Did colleges give away the store in deals with student protesters?

Colleges that used police force to end their recent on-campus student protests are facing criticism for their handling of the situation, but so are the small handful that cut deals to end the demonstrations.

The few universities that successfully negotiated to end the pro-Palestinian encampments — among them Northwestern, Brown, Rutgers and Johns Hopkins — made concessions that are proving controversial, particularly complete amnesty or more favorable disciplinary proceedings for protesters who have broken campus rules.

Activists are praising the outcomes, however, and experts say only time will tell if the colleges made the right call.

“I think that the university leaders who have made the deal with the protesters have been wise to do so and have really kind of shown what leadership should look like in higher education,” said Marcella Bombardieri, a senior fellow for the higher education team at the Center for American Progress. “I think that they are recognizing that there is actually a teachable moment here on both sides.”

One of the main goals of the Gaza war protests was divestment of school endowments from Israel, which no encampment was able to outright achieve.

Some of the schools that reached deals with activists agreed to allow students to present their arguments for divestment to their school board, or to put together a new committee on the issue. Brown University guaranteed its board would vote on the matter.

The president of Sonoma State University agreed to an academic boycott of Israel but was later suspended due to “insubordination” over the agreement.

Northwestern committed to give free tuition to a certain number of Palestinian students and to hire more Palestinian faculty, while Rutgers said it would explore the creation of an Arab Cultural Center.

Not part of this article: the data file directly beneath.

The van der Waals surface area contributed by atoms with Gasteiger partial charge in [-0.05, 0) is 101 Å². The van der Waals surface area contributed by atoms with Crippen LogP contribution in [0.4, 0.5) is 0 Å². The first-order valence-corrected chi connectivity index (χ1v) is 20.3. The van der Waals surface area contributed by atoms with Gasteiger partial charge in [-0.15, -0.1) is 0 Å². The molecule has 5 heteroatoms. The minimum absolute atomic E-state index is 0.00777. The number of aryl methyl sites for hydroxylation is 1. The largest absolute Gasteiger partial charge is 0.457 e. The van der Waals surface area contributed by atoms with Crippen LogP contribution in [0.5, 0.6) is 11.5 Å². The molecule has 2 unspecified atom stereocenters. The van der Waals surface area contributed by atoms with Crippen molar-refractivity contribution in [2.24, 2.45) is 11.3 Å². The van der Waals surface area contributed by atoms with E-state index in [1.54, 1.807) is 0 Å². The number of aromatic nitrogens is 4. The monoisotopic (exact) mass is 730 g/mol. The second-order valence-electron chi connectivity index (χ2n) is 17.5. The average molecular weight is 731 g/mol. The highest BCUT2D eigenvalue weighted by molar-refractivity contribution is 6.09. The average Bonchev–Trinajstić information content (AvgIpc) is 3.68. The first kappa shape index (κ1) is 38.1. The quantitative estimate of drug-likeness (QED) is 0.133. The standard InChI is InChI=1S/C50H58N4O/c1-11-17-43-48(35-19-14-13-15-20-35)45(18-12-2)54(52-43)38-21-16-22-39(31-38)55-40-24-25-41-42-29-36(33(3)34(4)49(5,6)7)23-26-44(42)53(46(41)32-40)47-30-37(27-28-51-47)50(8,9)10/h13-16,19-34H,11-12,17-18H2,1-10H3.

All the deals ended with school administrations in some way condemning the violence in Gaza.

“I acknowledge the profound grief that many in our community feel over the tragic effects of the ongoing war. There will continue to be deep disagreements and strongly felt emotions as we experience pain and distress over events in the wider world,” the interim president of Harvard said in a statement.

In exchange, students have taken down their encampments and agreed to abide by school rules around demonstrations through the end of the academic year.

Critics, however, say administrators have set a terrible precent in agreeing to more lenient disciplinary proceedings for activists.

Schools that “strike deals with groups of students that engage in repeated violations of school policies is a horrible idea because it encourages and rewards rule violation at the university. This is going to lay the groundwork for increasingly disruptive behavior going forward,” said Jay Greene, senior research fellow in the Center for Education Policy at the Heritage Foundation.

“The worst part about the deals is amnesty for rule-breaking,” Greene said, “because no one knows what impermissible behavior can be forgiven at any time, so that’s a very dangerous precedent.”

Brown University said that while the protesters broke several policies by setting up tents and camping out on school property, it would look “favorably in disciplinary proceedings” for the demonstrators, given the circumstances.

The University of Minnesota, meanwhile, offered a blanket pardon to students who’ve participated in protests over the past few weeks with the goal of wrapping up those demonstrations.

“Universities have wide discretion when it comes to punishment and enforcing its rules. And I think that they need to exercise that to make sure that the punishments are not disproportionate to what students have done,” Bombardieri said.

“When you have people who are peacefully expressing their views on a really disastrous, tragic situation that is unfolding before our eyes that they should be really should be looking for opportunities to make, again, make it a learning experience for students and not a punitive one,” Bombardieri added.

Some suspect the reason the schools capitulated at all and didn’t simply ride the protests out until the summer when students went home was their looming graduation ceremonies.

“Commencement is the day when the grass has to be green, the flowers have to be pretty so that all of the parents and alumni can see the beautiful campus that they will remember and write checks — and so they had to get rid of these protests” Greene said.

But he said attempts in the future to follow through with disciplinary measures could potentially get the schools in legal trouble due to their decisions today.

“They could switch their minds in the future and decide to enforce the rules going forward but it just becomes harder and harder,” Greene said, pointing to “the problem of discriminatory enforcement.”

“So, if you enforce the rules on one group of protesters, but not on another, that could also expose these universities to Title IX or other legal liabilities.”

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